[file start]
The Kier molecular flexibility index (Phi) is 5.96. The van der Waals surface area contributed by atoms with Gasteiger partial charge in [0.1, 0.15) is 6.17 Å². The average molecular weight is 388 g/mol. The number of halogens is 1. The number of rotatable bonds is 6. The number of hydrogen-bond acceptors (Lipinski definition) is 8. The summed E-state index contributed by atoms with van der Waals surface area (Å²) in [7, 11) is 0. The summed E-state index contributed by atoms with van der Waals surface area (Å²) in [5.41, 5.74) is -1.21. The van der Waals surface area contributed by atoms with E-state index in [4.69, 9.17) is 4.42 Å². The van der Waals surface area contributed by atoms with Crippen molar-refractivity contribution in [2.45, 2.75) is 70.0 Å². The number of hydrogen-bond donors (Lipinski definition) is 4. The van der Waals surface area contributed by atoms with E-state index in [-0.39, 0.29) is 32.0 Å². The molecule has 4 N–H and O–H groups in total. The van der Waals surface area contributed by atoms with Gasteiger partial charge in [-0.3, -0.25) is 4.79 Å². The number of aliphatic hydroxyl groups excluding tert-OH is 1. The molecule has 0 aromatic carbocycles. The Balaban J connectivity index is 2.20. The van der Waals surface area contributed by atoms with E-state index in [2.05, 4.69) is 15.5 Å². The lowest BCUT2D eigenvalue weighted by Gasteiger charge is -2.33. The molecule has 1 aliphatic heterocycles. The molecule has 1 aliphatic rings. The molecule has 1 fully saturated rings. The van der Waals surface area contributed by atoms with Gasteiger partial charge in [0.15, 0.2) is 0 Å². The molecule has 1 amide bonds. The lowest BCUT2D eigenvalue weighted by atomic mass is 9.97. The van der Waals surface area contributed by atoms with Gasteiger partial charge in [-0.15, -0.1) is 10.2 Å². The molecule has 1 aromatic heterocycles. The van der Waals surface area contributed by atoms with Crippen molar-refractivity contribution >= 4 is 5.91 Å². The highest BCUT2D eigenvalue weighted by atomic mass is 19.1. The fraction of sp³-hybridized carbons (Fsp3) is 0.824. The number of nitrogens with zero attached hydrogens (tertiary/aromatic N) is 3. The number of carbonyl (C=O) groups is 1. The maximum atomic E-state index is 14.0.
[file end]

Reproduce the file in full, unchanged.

The Kier molecular flexibility index (Phi) is 5.96. The van der Waals surface area contributed by atoms with Gasteiger partial charge in [0.1, 0.15) is 6.17 Å². The average molecular weight is 388 g/mol. The number of halogens is 1. The number of rotatable bonds is 6. The number of hydrogen-bond acceptors (Lipinski definition) is 8. The summed E-state index contributed by atoms with van der Waals surface area (Å²) in [7, 11) is 0. The summed E-state index contributed by atoms with van der Waals surface area (Å²) in [5.41, 5.74) is -1.21. The van der Waals surface area contributed by atoms with E-state index in [4.69, 9.17) is 4.42 Å². The van der Waals surface area contributed by atoms with Crippen molar-refractivity contribution in [2.45, 2.75) is 70.0 Å². The number of hydrogen-bond donors (Lipinski definition) is 4. The van der Waals surface area contributed by atoms with E-state index in [-0.39, 0.29) is 32.0 Å². The molecule has 4 N–H and O–H groups in total. The van der Waals surface area contributed by atoms with Gasteiger partial charge in [-0.3, -0.25) is 4.79 Å². The number of aliphatic hydroxyl groups excluding tert-OH is 1. The molecule has 0 aromatic carbocycles. The Balaban J connectivity index is 2.20. The van der Waals surface area contributed by atoms with E-state index in [2.05, 4.69) is 15.5 Å². The lowest BCUT2D eigenvalue weighted by Gasteiger charge is -2.33. The molecule has 1 aliphatic heterocycles. The molecule has 1 aliphatic rings. The molecule has 1 fully saturated rings. The van der Waals surface area contributed by atoms with Gasteiger partial charge in [0.15, 0.2) is 0 Å². The molecule has 1 amide bonds. The lowest BCUT2D eigenvalue weighted by atomic mass is 9.97. The van der Waals surface area contributed by atoms with Gasteiger partial charge in [-0.15, -0.1) is 10.2 Å². The molecule has 1 aromatic heterocycles. The van der Waals surface area contributed by atoms with Crippen molar-refractivity contribution >= 4 is 5.91 Å². The highest BCUT2D eigenvalue weighted by atomic mass is 19.1. The fraction of sp³-hybridized carbons (Fsp3) is 0.824. The number of nitrogens with zero attached hydrogens (tertiary/aromatic N) is 3. The number of carbonyl (C=O) groups is 1. The maximum atomic E-state index is 14.0.